The builder of college football's most dominant program is being rewarded for his efforts.
Alabama announced on Tuesday that it had agreed with head coach Nick Saban on a long-term contract extension that will pay him $11.125 million in 2017, including a $4 million bonus. USA Today first reported the news.
His contract was extended for three years and now runs through the 2024 season. The eight-year deal calls for Saban to be paid $65 million. His 2017 salary is by far the greatest for a college coach since USA Today started tracking such salaries in 2006.
Michigan's Jim Harbaugh had passed Saban to become college football's highest-paid coach last year, when he earned about $9 million.
"(My wife) Terry and I are pleased and happy to agree to the contract extension The University of Alabama has offered us, ensuring our time here in Tuscaloosa will continue for many more years," Saban stated in a release. "This has become our home and we are looking forward to finishing our career at Alabama. I want to thank President Bell, Greg Byrne, our athletic administration, football staff and the entire University community for all of their support, which has been instrumental in the success of our organization. We are extremely proud of the young men who have represented the Crimson Tide on the football field, and more importantly, what they have been able to accomplish in their lives off the field because of their involvement in our program."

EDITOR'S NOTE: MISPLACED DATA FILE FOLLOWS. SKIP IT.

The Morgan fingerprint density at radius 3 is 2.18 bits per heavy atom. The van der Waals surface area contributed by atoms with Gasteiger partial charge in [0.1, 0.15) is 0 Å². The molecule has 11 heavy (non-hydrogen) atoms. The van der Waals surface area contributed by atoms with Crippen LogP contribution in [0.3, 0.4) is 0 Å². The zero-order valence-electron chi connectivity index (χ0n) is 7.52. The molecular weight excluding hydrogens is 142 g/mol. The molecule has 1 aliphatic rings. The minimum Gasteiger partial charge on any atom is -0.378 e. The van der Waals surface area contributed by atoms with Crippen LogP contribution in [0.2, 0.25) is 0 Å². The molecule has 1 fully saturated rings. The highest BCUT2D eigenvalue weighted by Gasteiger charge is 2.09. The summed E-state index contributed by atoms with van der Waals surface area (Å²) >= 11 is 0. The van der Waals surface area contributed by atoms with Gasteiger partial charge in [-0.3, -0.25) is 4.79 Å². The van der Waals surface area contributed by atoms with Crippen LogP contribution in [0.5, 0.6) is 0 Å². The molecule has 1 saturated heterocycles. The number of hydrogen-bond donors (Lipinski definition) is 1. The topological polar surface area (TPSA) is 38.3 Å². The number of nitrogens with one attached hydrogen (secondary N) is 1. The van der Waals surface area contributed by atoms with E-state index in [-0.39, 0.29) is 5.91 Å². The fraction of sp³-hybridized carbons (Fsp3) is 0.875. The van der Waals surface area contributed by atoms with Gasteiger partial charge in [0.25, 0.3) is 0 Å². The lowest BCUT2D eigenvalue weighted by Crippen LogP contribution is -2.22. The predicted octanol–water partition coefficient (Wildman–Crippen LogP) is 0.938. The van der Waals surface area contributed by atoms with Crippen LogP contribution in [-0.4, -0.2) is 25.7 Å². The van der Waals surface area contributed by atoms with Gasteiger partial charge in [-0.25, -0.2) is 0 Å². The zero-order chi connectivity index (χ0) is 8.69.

Saban's annual base pay will remain $6.75 million throughout the term of the contract. Annual completion bonuses in the new contract enhance its value, however, particularly after the 2021 season, when Saban could receive an additional $3.6 million in bonuses.
Saban has compiled a 10-year record of 119-19 at Alabama with four national championships, including nine consecutive seasons of 10 wins or more. Alabama is the only school to qualify for the College Football Playoff's four-team field in each of its first three years. Clemson beat Alabama, 35-31, in the CFP title game in January.